Frequently Asked Questions

                Click on the plus signs below to see answers to our most commonly asked questions:

What is estate planning?

Estate planning is the preparation of a plan so that if something happens to you, you choose the manner in which your assets are distributed.  You can choose not only who receives your assets, but also when and how those assets are transferred.

I do not have a lot of money so I do not have an estate, correct?

Wrong. If you own a car or have a bank account, you have an estate.  An estate is comprised of your assets (things you own), minus your liabilities (anything you owe), plus any life insurance policies you have.  Your assets include any real estate you own, your business, your car, your bank accounts, your jewelry, your furniture, even your sky miles, and more.

Why should I establish an estate plan?

If you do not establish an estate plan, the people you leave behind will be left with some headaches in transferring your assets.  In addition, people you may not want to receive assets may inherit some of your assets.

What types of estate planning documents are included in an estate plan and what will I need to get started with the process of putting together an estate?

The estate planning documents appropriate for you will depend on your unique situation.  Here is a summary of the various documents that may be included in your estate plan:

  • Advance Directive for Health Care – this document is only valid while you are living. This document not only appoints a designated health care agent for you if you cannot make medical decisions, but also asks for your guidance now in what you want if something happens to you medically.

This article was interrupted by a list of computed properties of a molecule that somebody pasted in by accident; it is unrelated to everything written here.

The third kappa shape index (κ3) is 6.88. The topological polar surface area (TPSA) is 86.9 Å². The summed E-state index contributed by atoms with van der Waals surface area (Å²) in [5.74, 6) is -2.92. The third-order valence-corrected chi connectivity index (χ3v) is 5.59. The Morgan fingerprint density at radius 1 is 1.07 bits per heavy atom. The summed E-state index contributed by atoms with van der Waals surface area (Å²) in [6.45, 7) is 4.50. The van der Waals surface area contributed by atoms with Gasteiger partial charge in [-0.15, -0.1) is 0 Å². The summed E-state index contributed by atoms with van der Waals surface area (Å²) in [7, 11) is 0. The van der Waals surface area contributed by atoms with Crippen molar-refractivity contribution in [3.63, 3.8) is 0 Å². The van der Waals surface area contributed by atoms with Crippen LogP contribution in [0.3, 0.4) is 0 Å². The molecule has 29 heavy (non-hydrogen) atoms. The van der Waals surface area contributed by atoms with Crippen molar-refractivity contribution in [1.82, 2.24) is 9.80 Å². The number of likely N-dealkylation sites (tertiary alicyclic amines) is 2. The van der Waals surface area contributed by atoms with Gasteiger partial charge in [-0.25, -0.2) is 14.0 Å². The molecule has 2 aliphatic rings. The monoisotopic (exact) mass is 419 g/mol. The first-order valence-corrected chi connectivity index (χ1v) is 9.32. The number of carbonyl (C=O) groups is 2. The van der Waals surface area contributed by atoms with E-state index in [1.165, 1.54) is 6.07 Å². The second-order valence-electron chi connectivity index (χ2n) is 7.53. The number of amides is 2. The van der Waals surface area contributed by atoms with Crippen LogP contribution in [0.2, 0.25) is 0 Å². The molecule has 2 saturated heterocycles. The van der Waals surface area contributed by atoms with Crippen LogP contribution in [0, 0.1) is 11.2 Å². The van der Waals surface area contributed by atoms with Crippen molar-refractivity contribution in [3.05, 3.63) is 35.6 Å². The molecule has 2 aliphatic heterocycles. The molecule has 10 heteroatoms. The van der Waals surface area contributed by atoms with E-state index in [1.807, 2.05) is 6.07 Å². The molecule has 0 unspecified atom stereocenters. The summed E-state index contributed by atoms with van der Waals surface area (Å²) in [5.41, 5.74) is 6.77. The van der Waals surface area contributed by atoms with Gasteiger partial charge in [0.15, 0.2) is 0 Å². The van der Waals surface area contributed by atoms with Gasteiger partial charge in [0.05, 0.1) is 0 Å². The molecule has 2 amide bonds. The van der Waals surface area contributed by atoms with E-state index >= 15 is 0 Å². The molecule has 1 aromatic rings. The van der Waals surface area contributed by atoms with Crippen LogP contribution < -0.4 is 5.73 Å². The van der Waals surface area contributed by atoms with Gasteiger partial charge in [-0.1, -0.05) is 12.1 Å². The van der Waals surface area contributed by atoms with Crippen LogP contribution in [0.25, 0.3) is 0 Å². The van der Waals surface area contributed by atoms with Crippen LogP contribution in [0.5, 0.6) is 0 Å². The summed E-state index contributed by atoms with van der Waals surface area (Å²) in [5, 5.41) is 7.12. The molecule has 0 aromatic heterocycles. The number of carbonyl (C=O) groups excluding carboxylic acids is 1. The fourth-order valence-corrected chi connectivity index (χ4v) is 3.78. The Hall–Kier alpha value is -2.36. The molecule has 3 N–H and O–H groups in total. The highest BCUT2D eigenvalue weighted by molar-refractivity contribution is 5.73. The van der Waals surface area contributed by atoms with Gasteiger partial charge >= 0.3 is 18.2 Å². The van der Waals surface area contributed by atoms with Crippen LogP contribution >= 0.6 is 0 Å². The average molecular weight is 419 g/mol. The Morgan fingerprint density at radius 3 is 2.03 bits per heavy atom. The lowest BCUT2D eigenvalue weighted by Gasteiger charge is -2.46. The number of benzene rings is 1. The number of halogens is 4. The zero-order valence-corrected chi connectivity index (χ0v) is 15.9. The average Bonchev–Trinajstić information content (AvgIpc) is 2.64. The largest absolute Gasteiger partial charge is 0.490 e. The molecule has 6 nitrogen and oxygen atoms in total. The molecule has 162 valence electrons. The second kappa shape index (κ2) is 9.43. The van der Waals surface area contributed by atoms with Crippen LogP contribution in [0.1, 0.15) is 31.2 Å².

• Financial Power of Attorney – this document is also only valid while you are living. This document can be made effective immediately upon signing, giving your agent power over your finances while you are competent, OR you can make this power valid only when a doctor deems you incompetent.  This power appoints an agent to make financial decisions (including paying bills) for you.
  • Revocable or Living Trust – this document uses your social security number until you are incompetent or dead. Any assets inside this document avoid probate (the proving of the Last Will and Testament to the court).  This is recommended if you own real estate outside of the state where you live, if you have privacy issues (like a divorce), if you are older and may need more financial assistance in a relatively short time, and/or if you live in a state where probate is difficult (time-consuming and/or expensive).
  • Irrevocable Trust – this is a document where you are starting the trust now, while you are living, and it needs its own federal identification number. Unlike the Revocable Trust, where the Trustor (you) can amend, change, or revoke it at any time, this document cannot be changed by you.  Typically, this document is used to remove assets from your estate.  It is most commonly used for life insurance.
  • Last Will and Testament – this is a document that disposes of all assets that are in your name (with certain exceptions) at the time that you pass. This document is taken to probate and then the court will give a letter of testamentary allowing the Executor/Personal Representative to distribute the assets.

What are some terms I should be familiar with when creating an estate plan?

    • Personal Representative/Executor – Typically this is a short term position (1 year or less). The person is in charge of final income tax returns and estate tax returns in addition to probating and distributing the assets.
    • Trustee – This person is in charge of the trust monies. They can hire someone or manage the monies themselves and they are in charge of distributing assets per the trust document.
    • Guardian – This person is who your minor children (under age 18) or special needs children will be living with and who will act as their parent if you are gone. This is the hardest decision for most clients.